Lessons from the Royal Wedding

With the birth of the royal baby boy, thought I would post this, which I wrote on the occasion of William & Kate’s wedding.


Prince William could barely contain his excitement as his betrothed, the possible future queen of England (in our world, these things are far from assured) floated down a seemingly endless red carpet, the strains of choral music accompanying her every step. Upon arriving at Westminster Abbey, and emerging from the Rolls Royce that had transported her, she was revealed for the first time as William’s bride – the mystery of “the dress” finally solved.

She floated down the aisle as her 8-foot train unfurled behind her, after having been straightened and draped, oh-so-carefully, by maid of honor and sister Pippa and another attendant. As cameras followed her to the alter, clasping hands with her father, Kate – soon to be Catherine, Duchess of Cambridge – was a vision of pristine loveliness in white; modest lace-covered shoulders, full skirt and veiled face under the 1936 Cartier tiara borrowed from the Queen. She made her way to the front of the church to the strains of the Introit, and words of Psalm 122:1-3: “I was glad when they said unto me: We will go to the house of the Lord.”

While some viewers may have seen a fairytale come to life; the patient commoner finally getting her man, for me, the writings of Paul in Ephesians seemed to overlay the solemn yet joyful event. I started to reflect upon the mystery of the wedding – the symbol of that “mystical union of Christ and his church.”

Kate, the bride, without spot or wrinkle; the joyful anticipation on her face. The waiting bridegroom at the altar, barely able to contain himself from peeking at her as she descended the aisle.

The uncertainties, heartache, breakups and reconciliations are now firmly in the past. The stress of the last mad dash through wedding details is finished. What remains is only this: the enormity of a man and a woman pledging to love one another unconditionally: “to have and to hold from this day forward, for better, for worse; for richer for poorer; in sickness and in health, to love and to cherish till death do us part, according to God’s holy laws.” Promising to share all worldly possessions. Pledging, in the prayer they jointly wrote for the ceremony, to live useful lives of service. I liked what the Archbishop of Canterbury had to say: “In a sense, every wedding is a royal wedding, and the man and woman king and queen of creation.”

Later, as she stood on the balcony above adoring crowds before the first kiss, her face now unveiled, she mouthed, “I am so happy.”

Paul wrote in Ephesians 5:25 that marriage is holy, not just because it is instituted by God, but because it is a symbol of our relationship with him. He admonished, “Husbands, love your wives, just as Christ loved the church and gave himself up for her to make her holy, cleansing her by the washing with water through the word, and to present her to himself as a radiant church, without stain or wrinkle or any other blemish, but holy and blameless … this is a profound mystery – but I am talking about Christ and the church …”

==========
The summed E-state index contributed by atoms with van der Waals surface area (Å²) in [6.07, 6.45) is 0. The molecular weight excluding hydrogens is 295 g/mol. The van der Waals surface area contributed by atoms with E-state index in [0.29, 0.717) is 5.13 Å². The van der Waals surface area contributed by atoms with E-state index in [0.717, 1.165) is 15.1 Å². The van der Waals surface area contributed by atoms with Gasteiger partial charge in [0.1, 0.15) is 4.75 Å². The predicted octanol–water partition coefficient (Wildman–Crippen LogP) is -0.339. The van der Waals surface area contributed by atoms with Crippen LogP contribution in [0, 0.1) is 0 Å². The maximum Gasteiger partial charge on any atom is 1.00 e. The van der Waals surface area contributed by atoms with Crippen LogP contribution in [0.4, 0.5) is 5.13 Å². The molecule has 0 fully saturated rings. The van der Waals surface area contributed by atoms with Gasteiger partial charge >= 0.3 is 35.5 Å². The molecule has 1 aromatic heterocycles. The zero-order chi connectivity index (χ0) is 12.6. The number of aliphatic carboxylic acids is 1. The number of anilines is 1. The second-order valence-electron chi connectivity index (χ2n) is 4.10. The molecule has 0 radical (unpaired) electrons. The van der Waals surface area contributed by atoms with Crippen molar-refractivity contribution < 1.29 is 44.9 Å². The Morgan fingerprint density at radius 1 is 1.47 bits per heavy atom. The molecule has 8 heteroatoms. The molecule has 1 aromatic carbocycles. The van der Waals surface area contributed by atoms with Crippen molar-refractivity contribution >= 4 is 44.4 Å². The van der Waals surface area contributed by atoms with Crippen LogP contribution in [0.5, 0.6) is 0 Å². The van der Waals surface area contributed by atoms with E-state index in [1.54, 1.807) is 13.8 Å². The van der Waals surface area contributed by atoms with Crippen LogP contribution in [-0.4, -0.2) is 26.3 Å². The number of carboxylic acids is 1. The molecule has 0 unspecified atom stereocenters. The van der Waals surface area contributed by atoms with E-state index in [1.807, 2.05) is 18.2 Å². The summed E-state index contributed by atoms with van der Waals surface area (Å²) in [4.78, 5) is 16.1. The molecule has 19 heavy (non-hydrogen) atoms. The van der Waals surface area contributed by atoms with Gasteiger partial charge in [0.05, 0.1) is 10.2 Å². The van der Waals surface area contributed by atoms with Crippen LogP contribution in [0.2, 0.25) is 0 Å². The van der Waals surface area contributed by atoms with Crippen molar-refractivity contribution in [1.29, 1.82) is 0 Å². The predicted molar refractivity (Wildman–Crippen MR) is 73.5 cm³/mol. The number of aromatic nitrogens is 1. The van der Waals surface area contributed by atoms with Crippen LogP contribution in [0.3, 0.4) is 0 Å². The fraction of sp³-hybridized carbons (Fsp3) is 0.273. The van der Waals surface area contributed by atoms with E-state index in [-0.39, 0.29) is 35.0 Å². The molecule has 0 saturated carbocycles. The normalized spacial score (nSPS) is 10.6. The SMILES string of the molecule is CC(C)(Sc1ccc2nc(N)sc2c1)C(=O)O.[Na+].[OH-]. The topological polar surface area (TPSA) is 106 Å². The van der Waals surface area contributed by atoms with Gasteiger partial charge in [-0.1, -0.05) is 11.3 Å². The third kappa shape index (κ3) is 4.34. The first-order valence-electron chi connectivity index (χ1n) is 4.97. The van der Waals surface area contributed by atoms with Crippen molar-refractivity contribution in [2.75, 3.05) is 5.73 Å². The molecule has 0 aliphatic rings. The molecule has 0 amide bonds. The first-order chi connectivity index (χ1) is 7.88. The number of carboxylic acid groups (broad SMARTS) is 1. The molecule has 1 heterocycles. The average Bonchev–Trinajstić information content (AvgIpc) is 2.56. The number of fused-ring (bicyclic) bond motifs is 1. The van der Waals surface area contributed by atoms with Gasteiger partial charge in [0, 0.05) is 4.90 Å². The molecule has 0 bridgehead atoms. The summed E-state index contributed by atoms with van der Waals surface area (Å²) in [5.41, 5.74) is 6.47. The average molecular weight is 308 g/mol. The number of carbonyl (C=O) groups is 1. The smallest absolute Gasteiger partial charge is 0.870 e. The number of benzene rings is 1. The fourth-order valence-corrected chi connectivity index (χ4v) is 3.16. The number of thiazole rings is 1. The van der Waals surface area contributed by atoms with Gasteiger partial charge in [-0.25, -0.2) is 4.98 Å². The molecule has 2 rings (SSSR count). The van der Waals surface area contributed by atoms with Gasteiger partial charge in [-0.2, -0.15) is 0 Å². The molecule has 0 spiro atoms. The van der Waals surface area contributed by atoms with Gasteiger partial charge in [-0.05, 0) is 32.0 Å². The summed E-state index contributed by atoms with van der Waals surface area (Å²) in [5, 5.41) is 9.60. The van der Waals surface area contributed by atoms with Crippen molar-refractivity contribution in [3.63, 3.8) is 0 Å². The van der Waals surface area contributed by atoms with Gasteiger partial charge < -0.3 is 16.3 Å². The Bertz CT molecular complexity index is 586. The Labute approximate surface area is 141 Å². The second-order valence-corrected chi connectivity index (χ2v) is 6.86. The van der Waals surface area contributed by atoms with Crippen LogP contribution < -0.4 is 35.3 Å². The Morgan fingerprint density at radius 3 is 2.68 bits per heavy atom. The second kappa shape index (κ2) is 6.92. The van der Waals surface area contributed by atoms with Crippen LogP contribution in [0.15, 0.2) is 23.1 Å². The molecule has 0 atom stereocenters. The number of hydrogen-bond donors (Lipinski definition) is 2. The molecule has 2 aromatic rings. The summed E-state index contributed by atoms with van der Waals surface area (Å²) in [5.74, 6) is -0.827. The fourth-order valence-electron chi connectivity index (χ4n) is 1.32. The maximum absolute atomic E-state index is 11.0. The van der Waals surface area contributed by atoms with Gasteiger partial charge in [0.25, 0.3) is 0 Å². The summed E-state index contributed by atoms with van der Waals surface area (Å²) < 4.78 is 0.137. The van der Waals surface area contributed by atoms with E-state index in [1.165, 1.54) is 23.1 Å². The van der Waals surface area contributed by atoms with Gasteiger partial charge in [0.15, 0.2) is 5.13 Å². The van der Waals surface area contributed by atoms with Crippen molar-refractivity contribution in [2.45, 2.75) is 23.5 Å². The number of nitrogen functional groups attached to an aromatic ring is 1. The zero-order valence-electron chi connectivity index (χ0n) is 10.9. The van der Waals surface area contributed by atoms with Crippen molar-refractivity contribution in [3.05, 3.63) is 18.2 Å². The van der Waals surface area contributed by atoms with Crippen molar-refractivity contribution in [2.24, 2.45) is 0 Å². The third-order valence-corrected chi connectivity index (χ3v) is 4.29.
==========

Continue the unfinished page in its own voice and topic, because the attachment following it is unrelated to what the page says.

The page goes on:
To see the re-enactment of this truth was like seeing a picture of heaven coming down to earth. We too are being prepared for our bridegroom. We have gone through trials, testings, maybe even a vale of tears. Perhaps life got so difficult that we broke it off, tried to throw it all away, and bravely go on on our own, as Kate reportedly did. Yet he came after us to woo us back.

I had a vision not long ago during my prayer time. I was dancing with Jesus, his arm lightly around me. I was dressed in a long white dress and veil; the dance was halting, hesitant. As he led, I tried, somewhat awkwardly to follow his steps.

One day, at least some version of that dance will become real, but all tentativeness will be put aside.  The New Jerusalem will come down from heaven like a “bride adorned for her husband.” According to Paul, we will come to multitudes of angels in festal array.

We, too, will be given a new name. “And we, with unveiled faces [will] contemplate the Lord’s glory.” (2 Corinthians 3:18)

In that day, I like Kate, will tell the bridegroom of my joy.

Although fairytales speak of happily ever after, we know in this world there is no such thing. Fifty percent of marriages end in divorce. Even if you never divorce, one day one of you will abandon the other through death.

But when we are joined to our heavenly bridegroom, there truly will be a happily ever after, because finally, all things will be made new.

“And I heard a loud voice from the throne saying, now the dwelling of God is with men, and he shall live with them … He will wipe every tear from their eyes. There will be no more death or mourning or crying or pain, for the order of things has passed away. ” (Revelation  21:3 -4)





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